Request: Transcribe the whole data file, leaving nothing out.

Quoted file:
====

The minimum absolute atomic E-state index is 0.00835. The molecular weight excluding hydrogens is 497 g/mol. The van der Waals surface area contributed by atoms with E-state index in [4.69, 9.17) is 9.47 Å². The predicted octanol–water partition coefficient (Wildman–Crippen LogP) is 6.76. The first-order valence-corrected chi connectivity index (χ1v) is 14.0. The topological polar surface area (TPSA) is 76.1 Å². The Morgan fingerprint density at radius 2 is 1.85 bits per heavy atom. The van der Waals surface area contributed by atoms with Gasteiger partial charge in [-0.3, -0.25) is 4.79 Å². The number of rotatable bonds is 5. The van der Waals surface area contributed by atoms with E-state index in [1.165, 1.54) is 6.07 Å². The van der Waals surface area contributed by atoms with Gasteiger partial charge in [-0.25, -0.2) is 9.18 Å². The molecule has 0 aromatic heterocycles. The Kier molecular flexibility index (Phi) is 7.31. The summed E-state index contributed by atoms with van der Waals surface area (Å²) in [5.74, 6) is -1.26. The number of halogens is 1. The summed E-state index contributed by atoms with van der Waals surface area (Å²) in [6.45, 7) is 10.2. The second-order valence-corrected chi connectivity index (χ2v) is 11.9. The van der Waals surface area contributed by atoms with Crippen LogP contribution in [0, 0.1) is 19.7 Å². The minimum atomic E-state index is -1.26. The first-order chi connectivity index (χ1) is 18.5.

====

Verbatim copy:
The minimum absolute atomic E-state index is 0.00835. The molecular weight excluding hydrogens is 497 g/mol. The van der Waals surface area contributed by atoms with E-state index in [4.69, 9.17) is 9.47 Å². The predicted octanol–water partition coefficient (Wildman–Crippen LogP) is 6.76. The first-order valence-corrected chi connectivity index (χ1v) is 14.0. The topological polar surface area (TPSA) is 76.1 Å². The Morgan fingerprint density at radius 2 is 1.85 bits per heavy atom. The van der Waals surface area contributed by atoms with Gasteiger partial charge in [-0.3, -0.25) is 4.79 Å². The number of rotatable bonds is 5. The van der Waals surface area contributed by atoms with E-state index in [1.165, 1.54) is 6.07 Å². The van der Waals surface area contributed by atoms with Gasteiger partial charge in [-0.25, -0.2) is 9.18 Å². The molecule has 0 aromatic heterocycles. The Kier molecular flexibility index (Phi) is 7.31. The summed E-state index contributed by atoms with van der Waals surface area (Å²) in [5.74, 6) is -1.26. The number of halogens is 1. The summed E-state index contributed by atoms with van der Waals surface area (Å²) in [6.45, 7) is 10.2. The second-order valence-corrected chi connectivity index (χ2v) is 11.9. The van der Waals surface area contributed by atoms with Crippen LogP contribution in [0, 0.1) is 19.7 Å². The minimum atomic E-state index is -1.26. The first-order chi connectivity index (χ1) is 18.5.